5. Do you have any advice for pharmacists on how they can help guide their providers on the optimal management of C difficile?
My number one advice is to practice diagnostic stewardship by testing patients who have three or more unformed stools in 24 hours and avoiding the urge to repeat the test or perform a test of cure at the end of treatment. Nucleic acid amplification tests (NAATs) are highly sensitive and somewhat specific for Clostridium difficile and can be used alone or more commonly as part of a multistep algorithm to diagnose CDI.
My number two advice is to assess whether the patient is presenting with a first episode of CDI, a first recurrence, or a subsequent recurrence, and to assess the severity of the illness.
If it is determined that the patient has CDI or is very likely to have CDI, clinicians can then follow table 1 of the 2017 IDSA/SHEA guidelines for the treatment of CDI. The duration of therapy should be limited to 10 days for most patients.
Of potential interest to readers, Clostridium difficile underwent a name change recently. It is now called Clostridioides difficile.
Dr. Chahine has served on the advisory board for Allergan plc. and is on the speakers’ bureau for Merck & Co, Inc.
About The Interviewee
Elias B. Chahine, PharmD, FCCP, BCPS-AQ ID, is an Associate Professor of Pharmacy Practice at Palm Beach Atlantic University, Lloyd L. Gregory School of Pharmacy and a Clinical Pharmacy Specialist at Wellington Regional Medical Center. His primary responsibilities include coordinating and teaching the integrated infectious diseases pharmacotherapy course, precepting students and residents on rotations, conducting scholarly activities, and engaging in service to the institution, the profession, and the community.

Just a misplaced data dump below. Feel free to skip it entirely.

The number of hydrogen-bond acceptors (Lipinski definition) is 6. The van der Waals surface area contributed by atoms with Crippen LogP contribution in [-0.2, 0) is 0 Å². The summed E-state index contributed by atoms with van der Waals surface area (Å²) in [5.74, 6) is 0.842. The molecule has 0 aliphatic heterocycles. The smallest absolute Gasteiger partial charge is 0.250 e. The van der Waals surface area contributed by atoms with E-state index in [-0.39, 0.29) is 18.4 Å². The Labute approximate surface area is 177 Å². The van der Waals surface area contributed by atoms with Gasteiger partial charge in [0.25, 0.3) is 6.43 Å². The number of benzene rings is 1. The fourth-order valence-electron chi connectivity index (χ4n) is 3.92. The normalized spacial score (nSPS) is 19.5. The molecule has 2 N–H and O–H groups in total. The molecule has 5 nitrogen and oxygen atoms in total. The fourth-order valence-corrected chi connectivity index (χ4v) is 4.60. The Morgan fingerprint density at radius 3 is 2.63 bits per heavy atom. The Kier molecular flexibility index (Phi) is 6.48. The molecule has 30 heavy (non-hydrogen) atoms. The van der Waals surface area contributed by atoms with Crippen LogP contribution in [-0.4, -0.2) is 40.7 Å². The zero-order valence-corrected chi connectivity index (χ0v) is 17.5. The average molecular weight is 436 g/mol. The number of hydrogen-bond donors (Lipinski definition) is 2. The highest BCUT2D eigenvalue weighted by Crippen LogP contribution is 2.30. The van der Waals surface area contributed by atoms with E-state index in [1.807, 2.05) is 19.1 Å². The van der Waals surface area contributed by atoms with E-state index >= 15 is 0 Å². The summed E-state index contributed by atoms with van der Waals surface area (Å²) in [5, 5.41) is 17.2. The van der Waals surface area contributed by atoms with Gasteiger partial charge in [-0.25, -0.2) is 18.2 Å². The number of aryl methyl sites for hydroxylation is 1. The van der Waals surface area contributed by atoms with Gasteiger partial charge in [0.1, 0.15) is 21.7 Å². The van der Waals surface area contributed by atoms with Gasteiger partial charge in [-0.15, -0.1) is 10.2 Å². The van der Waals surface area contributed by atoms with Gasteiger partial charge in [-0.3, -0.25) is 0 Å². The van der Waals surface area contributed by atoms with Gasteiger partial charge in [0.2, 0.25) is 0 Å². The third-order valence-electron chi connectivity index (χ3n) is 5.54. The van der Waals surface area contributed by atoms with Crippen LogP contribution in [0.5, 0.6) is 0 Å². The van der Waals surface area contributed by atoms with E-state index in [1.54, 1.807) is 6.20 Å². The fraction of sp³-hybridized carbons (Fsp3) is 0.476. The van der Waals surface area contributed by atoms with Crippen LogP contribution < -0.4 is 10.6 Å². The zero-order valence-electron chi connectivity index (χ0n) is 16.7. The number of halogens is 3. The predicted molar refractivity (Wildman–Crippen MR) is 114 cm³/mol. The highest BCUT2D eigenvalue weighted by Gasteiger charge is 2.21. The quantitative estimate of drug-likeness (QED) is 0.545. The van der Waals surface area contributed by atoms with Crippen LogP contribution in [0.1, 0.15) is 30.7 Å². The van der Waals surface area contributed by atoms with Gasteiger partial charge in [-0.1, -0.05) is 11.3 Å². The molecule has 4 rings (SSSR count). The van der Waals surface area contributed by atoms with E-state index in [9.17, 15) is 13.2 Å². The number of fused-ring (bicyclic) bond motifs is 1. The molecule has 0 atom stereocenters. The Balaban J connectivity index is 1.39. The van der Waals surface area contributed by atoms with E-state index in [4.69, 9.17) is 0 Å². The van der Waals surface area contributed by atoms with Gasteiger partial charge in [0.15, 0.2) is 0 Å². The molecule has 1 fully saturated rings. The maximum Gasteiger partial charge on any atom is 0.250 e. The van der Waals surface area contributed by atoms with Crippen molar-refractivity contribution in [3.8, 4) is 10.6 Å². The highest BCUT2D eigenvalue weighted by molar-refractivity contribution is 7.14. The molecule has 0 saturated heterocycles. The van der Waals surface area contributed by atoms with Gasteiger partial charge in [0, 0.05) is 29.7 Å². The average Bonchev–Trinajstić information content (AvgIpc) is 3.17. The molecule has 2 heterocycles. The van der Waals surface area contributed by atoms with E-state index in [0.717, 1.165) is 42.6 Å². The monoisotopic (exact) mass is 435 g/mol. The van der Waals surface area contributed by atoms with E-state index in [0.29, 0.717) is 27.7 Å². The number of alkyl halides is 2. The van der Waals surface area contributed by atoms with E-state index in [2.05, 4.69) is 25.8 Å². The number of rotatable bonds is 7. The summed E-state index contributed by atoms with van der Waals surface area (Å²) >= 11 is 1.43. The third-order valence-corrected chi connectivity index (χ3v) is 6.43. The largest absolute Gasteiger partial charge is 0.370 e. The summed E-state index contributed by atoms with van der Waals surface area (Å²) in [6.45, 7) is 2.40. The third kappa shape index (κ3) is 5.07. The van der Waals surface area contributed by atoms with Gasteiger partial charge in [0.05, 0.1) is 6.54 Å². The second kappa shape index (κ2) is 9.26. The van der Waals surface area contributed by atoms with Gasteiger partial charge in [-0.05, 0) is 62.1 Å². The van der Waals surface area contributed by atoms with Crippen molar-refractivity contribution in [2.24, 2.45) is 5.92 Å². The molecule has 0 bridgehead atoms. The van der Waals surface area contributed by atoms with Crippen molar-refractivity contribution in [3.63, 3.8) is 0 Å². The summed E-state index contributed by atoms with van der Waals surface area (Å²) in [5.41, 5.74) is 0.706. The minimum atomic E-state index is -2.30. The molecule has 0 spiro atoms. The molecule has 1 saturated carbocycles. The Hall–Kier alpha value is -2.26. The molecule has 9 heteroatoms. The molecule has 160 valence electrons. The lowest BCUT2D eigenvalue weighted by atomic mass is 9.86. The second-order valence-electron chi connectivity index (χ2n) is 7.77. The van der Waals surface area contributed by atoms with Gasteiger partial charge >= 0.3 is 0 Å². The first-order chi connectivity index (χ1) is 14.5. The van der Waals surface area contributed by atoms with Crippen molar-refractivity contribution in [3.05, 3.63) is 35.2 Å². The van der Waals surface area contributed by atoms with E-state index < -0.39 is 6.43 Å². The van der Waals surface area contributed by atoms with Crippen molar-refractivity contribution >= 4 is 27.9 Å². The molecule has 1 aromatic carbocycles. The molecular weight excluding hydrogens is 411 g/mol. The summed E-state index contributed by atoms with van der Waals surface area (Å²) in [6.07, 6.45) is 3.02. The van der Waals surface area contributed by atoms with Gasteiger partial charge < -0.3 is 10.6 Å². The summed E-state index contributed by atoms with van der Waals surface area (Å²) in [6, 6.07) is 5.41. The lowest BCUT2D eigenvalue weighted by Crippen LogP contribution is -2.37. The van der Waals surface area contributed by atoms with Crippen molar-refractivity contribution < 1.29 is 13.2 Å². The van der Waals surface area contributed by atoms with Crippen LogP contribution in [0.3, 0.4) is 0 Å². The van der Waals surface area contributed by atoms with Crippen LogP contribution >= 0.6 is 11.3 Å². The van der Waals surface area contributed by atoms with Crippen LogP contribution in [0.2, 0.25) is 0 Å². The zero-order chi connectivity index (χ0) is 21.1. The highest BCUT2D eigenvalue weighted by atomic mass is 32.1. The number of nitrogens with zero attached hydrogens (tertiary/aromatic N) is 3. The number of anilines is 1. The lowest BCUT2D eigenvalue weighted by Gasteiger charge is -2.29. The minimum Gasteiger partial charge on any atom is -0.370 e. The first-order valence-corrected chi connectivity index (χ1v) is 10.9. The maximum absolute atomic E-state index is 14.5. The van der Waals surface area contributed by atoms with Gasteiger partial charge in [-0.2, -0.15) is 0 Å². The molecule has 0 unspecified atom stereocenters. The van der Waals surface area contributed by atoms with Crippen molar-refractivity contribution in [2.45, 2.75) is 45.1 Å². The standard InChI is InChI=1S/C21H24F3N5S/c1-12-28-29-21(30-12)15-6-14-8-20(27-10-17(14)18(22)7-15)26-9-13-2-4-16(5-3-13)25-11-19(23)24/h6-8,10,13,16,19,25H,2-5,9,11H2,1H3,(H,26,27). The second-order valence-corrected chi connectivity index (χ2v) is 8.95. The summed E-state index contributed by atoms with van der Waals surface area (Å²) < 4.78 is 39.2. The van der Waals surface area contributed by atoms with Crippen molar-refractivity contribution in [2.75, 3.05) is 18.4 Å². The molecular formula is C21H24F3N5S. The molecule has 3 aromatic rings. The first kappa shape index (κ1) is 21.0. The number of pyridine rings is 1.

Dr. Chahine has authored more than 50 articles and book chapters in the areas of infectious diseases, immunizations, pharmacy education, and medical missions. He has presented more than 30 posters and 100 podium presentations at local, state, national, and international pharmacy meetings. He co-led four medical mission trips to Alaska, Brazil, the Dominican Republic, and Zambia. Dr. Chahine received seven awards related to teaching and practice including teacher of the year, preceptor of distinction, preceptor servant-leader, the American College of Clinical Pharmacy Infectious Diseases PRN clinical practice award, and the Florida Society of Health-System Pharmacists forerunner and residency preceptor of the year awards.
I would like to express my utmost appreciation to Dr. Chahine for taking the time to complete this interview.
RECOMMENDED TO YOU